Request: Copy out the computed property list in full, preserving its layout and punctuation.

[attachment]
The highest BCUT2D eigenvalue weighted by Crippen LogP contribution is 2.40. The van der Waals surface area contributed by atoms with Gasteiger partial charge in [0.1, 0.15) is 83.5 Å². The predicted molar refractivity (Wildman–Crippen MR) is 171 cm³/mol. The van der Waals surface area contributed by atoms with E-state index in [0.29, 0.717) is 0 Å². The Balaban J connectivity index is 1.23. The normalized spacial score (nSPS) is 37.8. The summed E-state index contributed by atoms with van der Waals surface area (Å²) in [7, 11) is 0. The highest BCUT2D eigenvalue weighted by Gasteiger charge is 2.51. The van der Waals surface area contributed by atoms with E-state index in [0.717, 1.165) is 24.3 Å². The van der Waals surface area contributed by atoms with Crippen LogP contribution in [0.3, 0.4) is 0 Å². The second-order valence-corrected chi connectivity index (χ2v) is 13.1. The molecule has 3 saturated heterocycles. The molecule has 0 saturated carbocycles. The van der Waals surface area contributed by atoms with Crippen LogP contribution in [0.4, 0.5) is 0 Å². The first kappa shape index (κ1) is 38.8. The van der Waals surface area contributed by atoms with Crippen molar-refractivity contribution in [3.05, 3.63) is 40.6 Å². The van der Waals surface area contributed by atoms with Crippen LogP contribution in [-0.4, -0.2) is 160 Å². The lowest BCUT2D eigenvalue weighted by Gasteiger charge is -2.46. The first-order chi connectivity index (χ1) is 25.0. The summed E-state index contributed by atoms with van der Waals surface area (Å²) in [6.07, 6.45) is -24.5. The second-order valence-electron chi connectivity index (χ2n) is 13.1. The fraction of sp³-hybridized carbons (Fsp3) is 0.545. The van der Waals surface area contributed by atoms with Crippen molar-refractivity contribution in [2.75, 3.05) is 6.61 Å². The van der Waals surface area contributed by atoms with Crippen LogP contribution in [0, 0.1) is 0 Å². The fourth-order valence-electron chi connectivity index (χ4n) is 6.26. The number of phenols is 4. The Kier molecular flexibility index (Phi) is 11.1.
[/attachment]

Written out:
The highest BCUT2D eigenvalue weighted by Crippen LogP contribution is 2.40. The van der Waals surface area contributed by atoms with Gasteiger partial charge in [0.1, 0.15) is 83.5 Å². The predicted molar refractivity (Wildman–Crippen MR) is 171 cm³/mol. The van der Waals surface area contributed by atoms with E-state index in [0.29, 0.717) is 0 Å². The Balaban J connectivity index is 1.23. The normalized spacial score (nSPS) is 37.8. The summed E-state index contributed by atoms with van der Waals surface area (Å²) in [7, 11) is 0. The highest BCUT2D eigenvalue weighted by Gasteiger charge is 2.51. The van der Waals surface area contributed by atoms with E-state index in [0.717, 1.165) is 24.3 Å². The van der Waals surface area contributed by atoms with Crippen LogP contribution in [0.3, 0.4) is 0 Å². The second-order valence-corrected chi connectivity index (χ2v) is 13.1. The molecule has 3 saturated heterocycles. The molecule has 0 saturated carbocycles. The van der Waals surface area contributed by atoms with Crippen LogP contribution in [0.4, 0.5) is 0 Å². The first kappa shape index (κ1) is 38.8. The van der Waals surface area contributed by atoms with Crippen molar-refractivity contribution in [3.05, 3.63) is 40.6 Å². The van der Waals surface area contributed by atoms with Crippen LogP contribution in [-0.4, -0.2) is 160 Å². The lowest BCUT2D eigenvalue weighted by Gasteiger charge is -2.46. The first-order chi connectivity index (χ1) is 25.0. The summed E-state index contributed by atoms with van der Waals surface area (Å²) in [6.07, 6.45) is -24.5. The second-order valence-electron chi connectivity index (χ2n) is 13.1. The fraction of sp³-hybridized carbons (Fsp3) is 0.545. The van der Waals surface area contributed by atoms with Crippen molar-refractivity contribution in [2.75, 3.05) is 6.61 Å². The van der Waals surface area contributed by atoms with Crippen LogP contribution in [0, 0.1) is 0 Å². The fourth-order valence-electron chi connectivity index (χ4n) is 6.26. The number of phenols is 4. The Kier molecular flexibility index (Phi) is 11.1.